In 1974, social documentarian Studs Terkel published his classic, Working: People Talk About What They Do All Day and How They Feel About What They Do. The core insights in this massive collection of interviews with ordinary people ring as true today as they ever did. It is a monument, in Terkel’s words, to workers’ continuing “search for daily meaning as well as daily bread, for recognition as well as cash, for astonishment rather than torpor; in short for a life instead of a Monday through Friday sort of dying.”
In Terkel’s book, Norah Watson, an editor in a large publishing concern, said in her interview:
I think most of us are looking for a calling, not a job. Most of us have jobs that are too small for our spirit. Jobs are not big enough for people. There’s nothing I would enjoy more than a job that was so meaningful to me that I brought it home.
Nonprofits are all about meaning. We are organized around higher purposes—our missions—and we employ people who have their own deeply felt missions they hope to live out within and around our organizations. We should be ideal workplaces for people like Norah Watson, who want their work to have meaning and to be worthwhile. But, as employers, there are times when our practices belie our potential.
Sign up for our free newsletter
Subscribe to the NPQ newsletter to have our top stories delivered directly to your inbox.
Over the last few years, there has been a lot of policy movement at the federal, state, and local levels around wages in general. This follows a long period of stagnation for many. The minimum and living wage fights, the new overtime regulations…many of these measures will affect service delivery nonprofits, which feel caught in a vise made of public contract rates that are too low to support a living wage and fair employment practices on one side and low unemployment rates on the other. The combination leads to an unstable workforce that’s inadequate for current needs, never mind the future of certain fields that are expected to expand over the next decade. These fields include home health aides, personal attendants, and childcare workers—all workforces that overwhelmingly comprise women and people of color. This creates a perfect storm that begs for a cohesive and principled response on the part of the sector’s advocacy bodies.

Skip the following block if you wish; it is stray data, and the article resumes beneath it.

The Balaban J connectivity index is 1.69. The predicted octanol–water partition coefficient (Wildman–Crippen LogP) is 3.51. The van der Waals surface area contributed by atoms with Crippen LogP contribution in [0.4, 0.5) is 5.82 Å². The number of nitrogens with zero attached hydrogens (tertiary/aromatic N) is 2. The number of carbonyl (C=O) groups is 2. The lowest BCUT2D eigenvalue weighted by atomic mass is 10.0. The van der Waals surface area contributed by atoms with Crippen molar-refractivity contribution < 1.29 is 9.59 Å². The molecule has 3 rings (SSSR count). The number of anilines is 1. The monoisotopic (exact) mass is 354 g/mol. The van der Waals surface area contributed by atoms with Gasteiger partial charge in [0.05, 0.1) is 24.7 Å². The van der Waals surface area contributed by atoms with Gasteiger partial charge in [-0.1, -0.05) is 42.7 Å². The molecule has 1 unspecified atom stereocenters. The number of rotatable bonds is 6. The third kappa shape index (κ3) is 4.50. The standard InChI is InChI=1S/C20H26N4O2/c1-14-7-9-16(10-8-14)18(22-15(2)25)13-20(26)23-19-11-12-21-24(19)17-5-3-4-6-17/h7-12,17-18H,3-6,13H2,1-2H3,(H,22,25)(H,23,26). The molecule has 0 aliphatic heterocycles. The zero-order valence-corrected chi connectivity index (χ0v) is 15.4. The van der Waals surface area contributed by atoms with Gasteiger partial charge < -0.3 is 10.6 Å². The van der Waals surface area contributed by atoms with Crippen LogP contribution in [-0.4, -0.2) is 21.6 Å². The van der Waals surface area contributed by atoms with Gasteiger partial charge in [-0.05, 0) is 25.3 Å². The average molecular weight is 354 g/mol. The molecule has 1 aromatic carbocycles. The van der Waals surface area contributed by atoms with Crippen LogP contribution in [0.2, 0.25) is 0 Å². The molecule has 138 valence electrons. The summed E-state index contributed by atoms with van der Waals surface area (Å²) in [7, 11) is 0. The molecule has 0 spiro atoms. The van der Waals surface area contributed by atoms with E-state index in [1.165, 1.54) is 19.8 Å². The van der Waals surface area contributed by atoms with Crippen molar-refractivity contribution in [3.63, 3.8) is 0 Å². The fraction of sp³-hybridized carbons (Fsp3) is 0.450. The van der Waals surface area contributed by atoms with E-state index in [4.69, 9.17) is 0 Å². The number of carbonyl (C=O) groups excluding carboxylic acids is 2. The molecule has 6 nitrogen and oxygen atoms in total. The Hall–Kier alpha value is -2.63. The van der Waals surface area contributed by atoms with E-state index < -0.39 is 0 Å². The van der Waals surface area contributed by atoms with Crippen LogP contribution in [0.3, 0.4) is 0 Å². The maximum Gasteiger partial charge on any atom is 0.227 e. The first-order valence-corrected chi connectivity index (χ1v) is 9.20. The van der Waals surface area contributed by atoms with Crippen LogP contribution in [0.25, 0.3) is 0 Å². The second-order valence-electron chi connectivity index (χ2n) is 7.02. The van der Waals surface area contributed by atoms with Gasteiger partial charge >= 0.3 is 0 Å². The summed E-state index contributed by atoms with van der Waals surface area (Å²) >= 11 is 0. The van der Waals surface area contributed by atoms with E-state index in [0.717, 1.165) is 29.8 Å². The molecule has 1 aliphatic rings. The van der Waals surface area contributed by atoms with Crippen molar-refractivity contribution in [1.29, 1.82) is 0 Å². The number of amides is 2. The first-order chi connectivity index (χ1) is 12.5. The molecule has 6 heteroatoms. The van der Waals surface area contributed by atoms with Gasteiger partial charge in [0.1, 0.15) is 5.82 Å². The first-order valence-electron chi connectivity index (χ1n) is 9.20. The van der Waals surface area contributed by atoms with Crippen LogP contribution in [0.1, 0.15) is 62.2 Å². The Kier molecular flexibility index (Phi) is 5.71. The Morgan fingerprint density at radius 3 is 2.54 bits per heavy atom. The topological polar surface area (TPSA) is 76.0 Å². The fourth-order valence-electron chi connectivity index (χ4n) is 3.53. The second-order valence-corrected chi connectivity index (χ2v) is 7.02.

At the same time, our nonprofit workforce embodies some very big advantages for nonprofit organizations: It extends beyond paid workers to unpaid workers or volunteers, and the motivations of workers align strongly with the sector’s emphasis on purpose over profit. For years, this has provided the opportunity to make impacts larger than our resources might suggest. But what kinds of management must be in place to honor those differences?
In many other ways, however, the nonprofit workforce is torturously similar to any other: It has large pockets of employees who are paid very little, problems with diversity and inclusion that follow well established patterns, and a hesitancy to adopt management and engagement methods that respect the motivations and self-directed nature of its workers overall. Unquestionably, we can do better, but before we can redress long-standing problems, we must be able to acknowledge them.
Thus, in the next month, NPQ will be examining the nonprofit workforce in some depth. Interwoven among examinations of issues like these will be a special feature: a series of 20 remarkable profiles of nonprofit workers discussing their motivations for the work they do. These profiles are, in part, our answer to the constant elite focus on so-called “thought leaders,” a bad sectoral habit that often distracts from acknowledging the full intelligence, talent, persistence, and sheer collective power of those who bring their bodies and their spirits every single day to work in nonprofits for a better world.
We welcome article contributions from readers to this focus, and we thank the many authors and interviewees who have helped to shape this next month’s content.